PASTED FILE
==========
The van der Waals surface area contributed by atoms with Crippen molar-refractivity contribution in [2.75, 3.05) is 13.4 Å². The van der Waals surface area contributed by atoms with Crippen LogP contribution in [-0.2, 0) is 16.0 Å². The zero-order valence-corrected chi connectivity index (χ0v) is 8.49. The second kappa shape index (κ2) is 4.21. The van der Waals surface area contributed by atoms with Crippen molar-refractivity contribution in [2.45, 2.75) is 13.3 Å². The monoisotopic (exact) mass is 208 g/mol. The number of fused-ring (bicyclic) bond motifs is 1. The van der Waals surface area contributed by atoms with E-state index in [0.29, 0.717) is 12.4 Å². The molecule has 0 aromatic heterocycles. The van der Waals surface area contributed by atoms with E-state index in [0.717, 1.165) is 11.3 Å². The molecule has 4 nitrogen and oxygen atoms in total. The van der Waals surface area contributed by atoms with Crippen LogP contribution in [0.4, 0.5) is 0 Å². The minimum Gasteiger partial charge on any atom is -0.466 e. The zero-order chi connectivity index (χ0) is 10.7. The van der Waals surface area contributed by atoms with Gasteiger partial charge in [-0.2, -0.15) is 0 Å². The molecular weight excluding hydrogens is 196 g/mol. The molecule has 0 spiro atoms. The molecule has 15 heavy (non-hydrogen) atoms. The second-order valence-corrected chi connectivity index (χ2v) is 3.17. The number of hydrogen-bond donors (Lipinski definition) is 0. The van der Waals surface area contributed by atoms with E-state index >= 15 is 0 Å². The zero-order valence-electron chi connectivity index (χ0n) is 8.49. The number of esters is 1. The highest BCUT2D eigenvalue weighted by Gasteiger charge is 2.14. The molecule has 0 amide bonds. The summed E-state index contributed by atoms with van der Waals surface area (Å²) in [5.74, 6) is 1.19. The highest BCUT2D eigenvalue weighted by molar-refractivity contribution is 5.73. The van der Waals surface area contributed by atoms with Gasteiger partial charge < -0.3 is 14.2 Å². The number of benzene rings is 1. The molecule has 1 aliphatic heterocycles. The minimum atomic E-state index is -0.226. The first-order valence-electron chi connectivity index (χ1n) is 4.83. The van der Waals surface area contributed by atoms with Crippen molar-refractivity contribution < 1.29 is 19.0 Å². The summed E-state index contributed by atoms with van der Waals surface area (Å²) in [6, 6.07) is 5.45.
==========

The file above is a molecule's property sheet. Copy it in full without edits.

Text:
The van der Waals surface area contributed by atoms with Crippen molar-refractivity contribution in [2.75, 3.05) is 13.4 Å². The van der Waals surface area contributed by atoms with Crippen LogP contribution in [-0.2, 0) is 16.0 Å². The zero-order valence-corrected chi connectivity index (χ0v) is 8.49. The second kappa shape index (κ2) is 4.21. The van der Waals surface area contributed by atoms with Crippen molar-refractivity contribution in [2.45, 2.75) is 13.3 Å². The monoisotopic (exact) mass is 208 g/mol. The number of fused-ring (bicyclic) bond motifs is 1. The van der Waals surface area contributed by atoms with E-state index in [0.29, 0.717) is 12.4 Å². The molecule has 0 aromatic heterocycles. The van der Waals surface area contributed by atoms with E-state index in [0.717, 1.165) is 11.3 Å². The molecule has 4 nitrogen and oxygen atoms in total. The van der Waals surface area contributed by atoms with Crippen LogP contribution in [0.4, 0.5) is 0 Å². The minimum Gasteiger partial charge on any atom is -0.466 e. The zero-order chi connectivity index (χ0) is 10.7. The van der Waals surface area contributed by atoms with Gasteiger partial charge in [-0.2, -0.15) is 0 Å². The molecular weight excluding hydrogens is 196 g/mol. The molecule has 0 spiro atoms. The molecule has 15 heavy (non-hydrogen) atoms. The second-order valence-corrected chi connectivity index (χ2v) is 3.17. The number of hydrogen-bond donors (Lipinski definition) is 0. The van der Waals surface area contributed by atoms with E-state index >= 15 is 0 Å². The zero-order valence-electron chi connectivity index (χ0n) is 8.49. The number of esters is 1. The highest BCUT2D eigenvalue weighted by Gasteiger charge is 2.14. The molecule has 0 amide bonds. The summed E-state index contributed by atoms with van der Waals surface area (Å²) in [5.74, 6) is 1.19. The highest BCUT2D eigenvalue weighted by molar-refractivity contribution is 5.73. The van der Waals surface area contributed by atoms with Gasteiger partial charge < -0.3 is 14.2 Å². The number of benzene rings is 1. The molecule has 1 aliphatic heterocycles. The minimum atomic E-state index is -0.226. The first-order valence-electron chi connectivity index (χ1n) is 4.83. The van der Waals surface area contributed by atoms with Crippen molar-refractivity contribution < 1.29 is 19.0 Å². The summed E-state index contributed by atoms with van der Waals surface area (Å²) in [6, 6.07) is 5.45.